Overcoming barriers to critical clinical skill acquisition: Structured Clinical Insights Modules (SCIMs)
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1. Presentation Title Overcoming barriers to critical clinical skill acquisition: Structured Clinical Insights Modules (SCIMs) 2. Level of presenting experience Experienced presenter 3. Introduction/background: Scarcity of clinical placements and heightened concern for patient safety have led to an increased focus on simulation methodologies for the early acquisition of clinical technical, human engagement and reasoning skills in undergraduate medical education. Feedback from senior medical students and their supervising clinicians identified the need to supplement the learning of particular skills in clinical placements with structured learning opportunities. 4. Purpose/objectives: To develop a methodology to optimise learning of clinical practice and reasoning skills through contextualising them in a realistic evolving scenario. 5. Issues/questions for exploration or ideas for discussion: Feasibility, acceptability and potential problems with implementing the SCIMs methodology. 6. Results: Loosely inspired by the Structured Clinical Instruction Modules reported by Sloan, an approach was developed that combines the reasoning-development elements of Problem Based Learning with high fidelity clinical simulation. Students were divided into teams (designated as a 'registrar' and four 'interns') who managed a simulated patient through an evolving story over a week. Innovative elements included extensive use of trained simulated patients and relatives, technological simulations, after hours 'on call' experiences and a simulated court case involving cross examination of learners by an experienced barrister. 150 Year 3 students in a graduate-entry medical course undertook the program in 2009. Evaluation utilised standardised student questionnaires, as well as Interpretative Phenomenological Analysis of learners' reflective journals, to identify evidence of learning in the affective domain (values, attitudes and human engagement). The program was very positively received by learners (mean subjective effectiveness score of 6.38 on a 7-point Likert scale). Analysis of journals revealed numerous examples of deep reflection and affective learning in association with the program. 7. Discussion: The SCIMs methodology appeared highly acceptable to learners and their reported subjective experience suggests that it may be associated with effective learning of manual and cognitive skills for which opportunities to practice are rare in clinical environments. The approach is resource intensive, however, and good evidence of its effectiveness will be required in order to mount cost-effectiveness arguments for its implementation on a wide scale. A randomised educational trial of the methodology is currently underway to this end. 8. Conclusions: The SCIMs methodology shows promise for promoting the initial acquisition of essential clinical skills in a safe environment, as an adjunct to clinical attachments.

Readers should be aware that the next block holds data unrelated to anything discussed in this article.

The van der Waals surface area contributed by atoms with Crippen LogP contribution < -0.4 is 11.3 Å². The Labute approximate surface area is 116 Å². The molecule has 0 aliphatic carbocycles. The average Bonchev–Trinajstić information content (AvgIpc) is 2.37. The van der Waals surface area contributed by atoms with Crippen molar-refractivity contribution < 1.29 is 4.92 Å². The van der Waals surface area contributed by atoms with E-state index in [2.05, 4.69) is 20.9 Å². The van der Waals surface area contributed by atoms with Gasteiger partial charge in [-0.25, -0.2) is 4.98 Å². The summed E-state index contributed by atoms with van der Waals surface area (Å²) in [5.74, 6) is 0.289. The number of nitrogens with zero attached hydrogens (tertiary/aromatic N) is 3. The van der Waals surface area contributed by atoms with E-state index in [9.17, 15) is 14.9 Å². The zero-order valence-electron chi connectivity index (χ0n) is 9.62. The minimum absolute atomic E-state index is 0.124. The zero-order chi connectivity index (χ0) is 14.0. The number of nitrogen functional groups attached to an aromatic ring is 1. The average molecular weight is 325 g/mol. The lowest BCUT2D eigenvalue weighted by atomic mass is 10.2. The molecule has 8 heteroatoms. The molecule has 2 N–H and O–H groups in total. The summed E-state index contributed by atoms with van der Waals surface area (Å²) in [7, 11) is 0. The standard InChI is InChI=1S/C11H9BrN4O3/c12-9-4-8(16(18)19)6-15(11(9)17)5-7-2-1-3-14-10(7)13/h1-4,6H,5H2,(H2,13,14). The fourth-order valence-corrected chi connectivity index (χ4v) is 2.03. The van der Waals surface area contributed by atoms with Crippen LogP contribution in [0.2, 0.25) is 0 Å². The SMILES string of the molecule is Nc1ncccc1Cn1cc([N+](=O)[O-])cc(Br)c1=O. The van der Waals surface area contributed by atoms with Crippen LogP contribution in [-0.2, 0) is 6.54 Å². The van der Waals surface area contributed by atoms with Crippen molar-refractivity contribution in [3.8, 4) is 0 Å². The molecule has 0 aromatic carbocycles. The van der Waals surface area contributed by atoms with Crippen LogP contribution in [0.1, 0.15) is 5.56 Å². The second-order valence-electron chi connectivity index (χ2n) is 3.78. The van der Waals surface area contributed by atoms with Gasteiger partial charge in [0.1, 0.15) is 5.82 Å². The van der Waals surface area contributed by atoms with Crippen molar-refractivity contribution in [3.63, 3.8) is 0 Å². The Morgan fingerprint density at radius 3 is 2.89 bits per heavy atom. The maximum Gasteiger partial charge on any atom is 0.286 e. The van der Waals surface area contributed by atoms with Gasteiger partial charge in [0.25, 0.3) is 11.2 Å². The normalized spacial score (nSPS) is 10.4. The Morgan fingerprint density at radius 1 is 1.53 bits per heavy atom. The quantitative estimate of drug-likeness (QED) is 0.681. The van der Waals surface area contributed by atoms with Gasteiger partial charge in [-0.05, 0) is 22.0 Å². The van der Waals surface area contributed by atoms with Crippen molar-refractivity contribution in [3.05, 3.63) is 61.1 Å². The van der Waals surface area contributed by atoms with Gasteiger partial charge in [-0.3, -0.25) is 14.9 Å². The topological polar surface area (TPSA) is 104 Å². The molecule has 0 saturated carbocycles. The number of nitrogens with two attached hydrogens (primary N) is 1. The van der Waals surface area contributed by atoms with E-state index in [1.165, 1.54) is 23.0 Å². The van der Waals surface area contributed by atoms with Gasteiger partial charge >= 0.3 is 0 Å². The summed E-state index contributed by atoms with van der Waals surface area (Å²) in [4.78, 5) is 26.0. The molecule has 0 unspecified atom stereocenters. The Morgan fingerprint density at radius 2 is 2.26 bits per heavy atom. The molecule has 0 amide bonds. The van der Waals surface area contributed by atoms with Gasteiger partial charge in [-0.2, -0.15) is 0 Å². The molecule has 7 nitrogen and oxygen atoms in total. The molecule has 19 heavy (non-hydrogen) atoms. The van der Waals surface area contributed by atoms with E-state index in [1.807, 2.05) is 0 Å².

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Medicine, Nursing and Health Curriculum and Pedagogy